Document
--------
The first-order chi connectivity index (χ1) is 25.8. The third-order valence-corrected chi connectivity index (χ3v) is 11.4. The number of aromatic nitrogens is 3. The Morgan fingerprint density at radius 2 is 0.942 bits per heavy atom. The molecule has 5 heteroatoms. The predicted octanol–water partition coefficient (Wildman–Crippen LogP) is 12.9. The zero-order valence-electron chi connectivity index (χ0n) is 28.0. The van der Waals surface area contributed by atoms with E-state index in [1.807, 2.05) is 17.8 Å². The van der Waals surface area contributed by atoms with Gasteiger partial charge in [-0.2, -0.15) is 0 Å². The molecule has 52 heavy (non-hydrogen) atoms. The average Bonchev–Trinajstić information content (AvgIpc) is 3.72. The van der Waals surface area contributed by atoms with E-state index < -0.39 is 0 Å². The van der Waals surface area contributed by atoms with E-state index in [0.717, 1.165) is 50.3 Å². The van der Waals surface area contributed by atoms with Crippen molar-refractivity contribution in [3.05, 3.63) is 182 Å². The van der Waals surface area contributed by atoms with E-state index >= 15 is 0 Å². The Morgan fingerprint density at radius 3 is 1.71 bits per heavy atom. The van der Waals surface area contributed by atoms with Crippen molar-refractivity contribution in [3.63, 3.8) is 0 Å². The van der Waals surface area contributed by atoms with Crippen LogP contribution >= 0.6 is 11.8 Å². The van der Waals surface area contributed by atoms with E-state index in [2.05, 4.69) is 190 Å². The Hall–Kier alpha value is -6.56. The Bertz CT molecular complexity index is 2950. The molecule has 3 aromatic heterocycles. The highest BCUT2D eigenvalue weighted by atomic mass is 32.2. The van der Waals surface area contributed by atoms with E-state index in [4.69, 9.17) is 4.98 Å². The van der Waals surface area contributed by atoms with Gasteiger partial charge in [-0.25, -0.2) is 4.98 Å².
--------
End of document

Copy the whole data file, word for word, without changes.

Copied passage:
The first-order chi connectivity index (χ1) is 25.8. The third-order valence-corrected chi connectivity index (χ3v) is 11.4. The number of aromatic nitrogens is 3. The Morgan fingerprint density at radius 2 is 0.942 bits per heavy atom. The molecule has 5 heteroatoms. The predicted octanol–water partition coefficient (Wildman–Crippen LogP) is 12.9. The zero-order valence-electron chi connectivity index (χ0n) is 28.0. The van der Waals surface area contributed by atoms with E-state index in [1.807, 2.05) is 17.8 Å². The van der Waals surface area contributed by atoms with Gasteiger partial charge in [-0.2, -0.15) is 0 Å². The molecule has 52 heavy (non-hydrogen) atoms. The average Bonchev–Trinajstić information content (AvgIpc) is 3.72. The van der Waals surface area contributed by atoms with E-state index < -0.39 is 0 Å². The van der Waals surface area contributed by atoms with E-state index in [0.717, 1.165) is 50.3 Å². The van der Waals surface area contributed by atoms with Crippen molar-refractivity contribution in [3.05, 3.63) is 182 Å². The van der Waals surface area contributed by atoms with E-state index >= 15 is 0 Å². The Morgan fingerprint density at radius 3 is 1.71 bits per heavy atom. The van der Waals surface area contributed by atoms with Crippen molar-refractivity contribution in [3.63, 3.8) is 0 Å². The van der Waals surface area contributed by atoms with Crippen LogP contribution >= 0.6 is 11.8 Å². The van der Waals surface area contributed by atoms with E-state index in [2.05, 4.69) is 190 Å². The Hall–Kier alpha value is -6.56. The Bertz CT molecular complexity index is 2950. The molecule has 3 aromatic heterocycles. The highest BCUT2D eigenvalue weighted by atomic mass is 32.2. The van der Waals surface area contributed by atoms with E-state index in [4.69, 9.17) is 4.98 Å². The van der Waals surface area contributed by atoms with Gasteiger partial charge in [-0.25, -0.2) is 4.98 Å².